• Pacific Path: This program aims to reduce violence in schools by encouraging social skills development and conflict resolution strategies in children 4-12 years old.
  • Second Step: Second Step is a classroom-based social-skills program for children 4 to 14 years of age that teaches socio-emotional skills aimed at reducing impulsive and aggressive behavior while increasing social competence. The program consists of in-school curricula, parent training, and skill development.
  • CommonSenseMedia.org: This site is chock full of resources for educators, parents and kids. Lesson plans on bullying include “Screen out the mean,” “The power of words,” “Cyberbullying: Be Upstanding,” “Reality of digital drama” and more.
  • Special Needs Anti-Bullying Toolkit: Students with special needs are at far greater risk for being bullied. This toolkit looks at why this is the case, and what educators, parents and students can do to prevent and/or deal with bullying issues.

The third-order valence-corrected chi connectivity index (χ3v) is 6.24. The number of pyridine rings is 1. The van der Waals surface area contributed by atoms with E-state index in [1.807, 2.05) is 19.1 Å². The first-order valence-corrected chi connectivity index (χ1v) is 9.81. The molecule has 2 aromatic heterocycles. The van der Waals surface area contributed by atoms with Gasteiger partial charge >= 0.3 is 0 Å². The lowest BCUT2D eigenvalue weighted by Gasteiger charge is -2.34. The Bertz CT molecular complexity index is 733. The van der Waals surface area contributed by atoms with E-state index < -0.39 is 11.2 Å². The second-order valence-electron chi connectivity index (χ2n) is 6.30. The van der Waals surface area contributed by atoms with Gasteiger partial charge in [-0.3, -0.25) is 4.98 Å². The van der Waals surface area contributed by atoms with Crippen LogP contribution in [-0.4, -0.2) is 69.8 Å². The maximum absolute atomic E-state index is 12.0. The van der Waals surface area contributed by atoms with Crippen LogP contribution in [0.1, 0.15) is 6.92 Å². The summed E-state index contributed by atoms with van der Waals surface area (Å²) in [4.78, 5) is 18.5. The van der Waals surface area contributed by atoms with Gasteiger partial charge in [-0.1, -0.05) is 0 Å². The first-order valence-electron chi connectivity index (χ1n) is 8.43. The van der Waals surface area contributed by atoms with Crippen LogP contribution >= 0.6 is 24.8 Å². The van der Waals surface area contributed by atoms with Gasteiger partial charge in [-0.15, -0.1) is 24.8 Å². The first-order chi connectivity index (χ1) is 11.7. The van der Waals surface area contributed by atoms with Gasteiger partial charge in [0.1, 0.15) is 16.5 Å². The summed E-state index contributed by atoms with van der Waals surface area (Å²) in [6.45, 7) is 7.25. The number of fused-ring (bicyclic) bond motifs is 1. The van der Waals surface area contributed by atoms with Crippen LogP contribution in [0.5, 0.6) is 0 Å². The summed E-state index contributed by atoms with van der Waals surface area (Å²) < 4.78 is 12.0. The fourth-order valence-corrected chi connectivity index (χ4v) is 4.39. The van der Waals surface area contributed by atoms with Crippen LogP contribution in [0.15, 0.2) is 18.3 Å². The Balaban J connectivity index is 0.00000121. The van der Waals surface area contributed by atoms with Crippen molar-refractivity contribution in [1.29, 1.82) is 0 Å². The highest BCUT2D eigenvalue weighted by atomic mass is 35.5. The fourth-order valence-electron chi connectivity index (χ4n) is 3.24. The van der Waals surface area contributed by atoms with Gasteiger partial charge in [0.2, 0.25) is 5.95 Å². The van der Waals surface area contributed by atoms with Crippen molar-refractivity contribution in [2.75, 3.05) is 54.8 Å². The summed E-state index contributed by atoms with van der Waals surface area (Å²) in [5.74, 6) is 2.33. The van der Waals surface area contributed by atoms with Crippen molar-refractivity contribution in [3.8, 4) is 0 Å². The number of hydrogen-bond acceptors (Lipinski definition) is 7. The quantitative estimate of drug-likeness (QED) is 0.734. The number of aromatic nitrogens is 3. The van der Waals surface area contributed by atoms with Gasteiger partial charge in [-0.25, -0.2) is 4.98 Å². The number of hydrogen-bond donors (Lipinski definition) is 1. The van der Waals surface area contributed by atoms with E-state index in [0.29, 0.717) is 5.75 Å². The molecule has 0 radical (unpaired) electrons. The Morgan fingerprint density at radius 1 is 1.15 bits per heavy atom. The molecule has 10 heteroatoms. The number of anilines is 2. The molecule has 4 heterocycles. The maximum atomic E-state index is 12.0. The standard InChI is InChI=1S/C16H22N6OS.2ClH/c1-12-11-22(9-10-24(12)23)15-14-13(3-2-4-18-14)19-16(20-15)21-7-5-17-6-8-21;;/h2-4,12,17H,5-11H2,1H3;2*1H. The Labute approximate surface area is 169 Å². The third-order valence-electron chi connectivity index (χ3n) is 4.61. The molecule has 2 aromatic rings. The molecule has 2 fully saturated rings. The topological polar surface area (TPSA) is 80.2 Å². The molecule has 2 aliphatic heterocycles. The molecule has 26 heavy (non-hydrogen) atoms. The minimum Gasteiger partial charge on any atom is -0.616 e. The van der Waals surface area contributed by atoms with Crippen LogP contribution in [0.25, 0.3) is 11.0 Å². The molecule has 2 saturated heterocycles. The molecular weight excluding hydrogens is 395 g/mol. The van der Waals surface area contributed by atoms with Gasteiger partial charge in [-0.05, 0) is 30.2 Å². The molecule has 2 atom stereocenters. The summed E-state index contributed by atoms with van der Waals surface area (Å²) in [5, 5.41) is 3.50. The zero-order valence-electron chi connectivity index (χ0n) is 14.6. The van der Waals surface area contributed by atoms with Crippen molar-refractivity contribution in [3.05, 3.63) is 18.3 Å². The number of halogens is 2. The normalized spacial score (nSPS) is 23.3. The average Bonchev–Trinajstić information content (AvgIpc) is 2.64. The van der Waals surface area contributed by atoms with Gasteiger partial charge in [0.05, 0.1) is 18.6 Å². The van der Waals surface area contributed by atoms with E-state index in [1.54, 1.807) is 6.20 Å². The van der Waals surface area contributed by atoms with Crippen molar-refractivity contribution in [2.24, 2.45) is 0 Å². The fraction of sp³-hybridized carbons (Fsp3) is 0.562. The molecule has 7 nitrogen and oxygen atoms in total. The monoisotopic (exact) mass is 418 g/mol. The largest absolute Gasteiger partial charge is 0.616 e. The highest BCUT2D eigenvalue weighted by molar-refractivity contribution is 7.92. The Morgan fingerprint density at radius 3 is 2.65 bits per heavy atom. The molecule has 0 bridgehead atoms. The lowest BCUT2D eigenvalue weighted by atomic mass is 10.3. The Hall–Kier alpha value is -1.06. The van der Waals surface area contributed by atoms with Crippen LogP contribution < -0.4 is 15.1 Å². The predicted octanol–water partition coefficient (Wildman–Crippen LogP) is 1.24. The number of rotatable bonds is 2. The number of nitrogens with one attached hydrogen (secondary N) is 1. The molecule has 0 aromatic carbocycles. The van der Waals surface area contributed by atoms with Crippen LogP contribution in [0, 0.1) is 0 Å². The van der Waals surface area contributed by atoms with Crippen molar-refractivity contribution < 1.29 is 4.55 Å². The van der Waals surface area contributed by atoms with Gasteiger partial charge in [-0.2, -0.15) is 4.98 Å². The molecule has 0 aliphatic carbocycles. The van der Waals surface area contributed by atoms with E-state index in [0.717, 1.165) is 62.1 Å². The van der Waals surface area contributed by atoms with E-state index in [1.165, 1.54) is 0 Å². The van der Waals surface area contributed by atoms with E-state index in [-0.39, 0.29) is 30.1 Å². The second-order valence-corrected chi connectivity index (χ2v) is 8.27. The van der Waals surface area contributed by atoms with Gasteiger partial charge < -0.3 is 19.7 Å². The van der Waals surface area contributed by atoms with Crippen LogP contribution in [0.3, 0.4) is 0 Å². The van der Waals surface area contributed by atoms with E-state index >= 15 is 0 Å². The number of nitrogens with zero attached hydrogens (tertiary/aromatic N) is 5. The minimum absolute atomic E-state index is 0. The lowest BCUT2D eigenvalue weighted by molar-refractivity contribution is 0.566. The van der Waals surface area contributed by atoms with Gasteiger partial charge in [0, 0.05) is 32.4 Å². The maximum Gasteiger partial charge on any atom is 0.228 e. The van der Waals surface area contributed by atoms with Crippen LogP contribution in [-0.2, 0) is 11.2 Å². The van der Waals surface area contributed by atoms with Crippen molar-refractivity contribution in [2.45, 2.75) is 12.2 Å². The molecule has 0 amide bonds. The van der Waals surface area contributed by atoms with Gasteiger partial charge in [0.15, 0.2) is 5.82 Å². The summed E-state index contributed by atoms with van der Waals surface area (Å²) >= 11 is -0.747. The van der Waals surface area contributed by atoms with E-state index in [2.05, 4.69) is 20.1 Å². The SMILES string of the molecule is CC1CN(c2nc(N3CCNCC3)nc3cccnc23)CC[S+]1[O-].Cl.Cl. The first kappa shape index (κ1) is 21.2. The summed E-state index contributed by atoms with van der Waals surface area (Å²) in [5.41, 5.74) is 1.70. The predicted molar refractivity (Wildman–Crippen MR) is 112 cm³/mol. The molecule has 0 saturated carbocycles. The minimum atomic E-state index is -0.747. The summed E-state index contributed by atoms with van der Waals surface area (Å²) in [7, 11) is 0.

• PREVNet(Promoting Relationships and Eliminating Violence Network): This umbrella network of 65 leading Canadian research scientists, more than 90 graduate students, and 52 youth-serving organizations maintains as its mission the prevention of bullying and promotion of safe, healthy relationships for Canadian youth.
  • Don’t Laugh At Me (Operation Respect): DLAM is designed to inspire students, along with their teachers and other educators, to transform their classrooms and schools into “Ridicule Free Zones”. The program materials include a curriculum guide, CD, video and pre-and-post implementation questionnaires for both schools and summer camps. The school program consists of two separate curricula; one developed for grades 2-5 and the second developed for grades 6-8.
  • Stand up! (Be a friend!): An initiative of www.bullying.org with a variety of activities for an Anti-Bullying Week at school.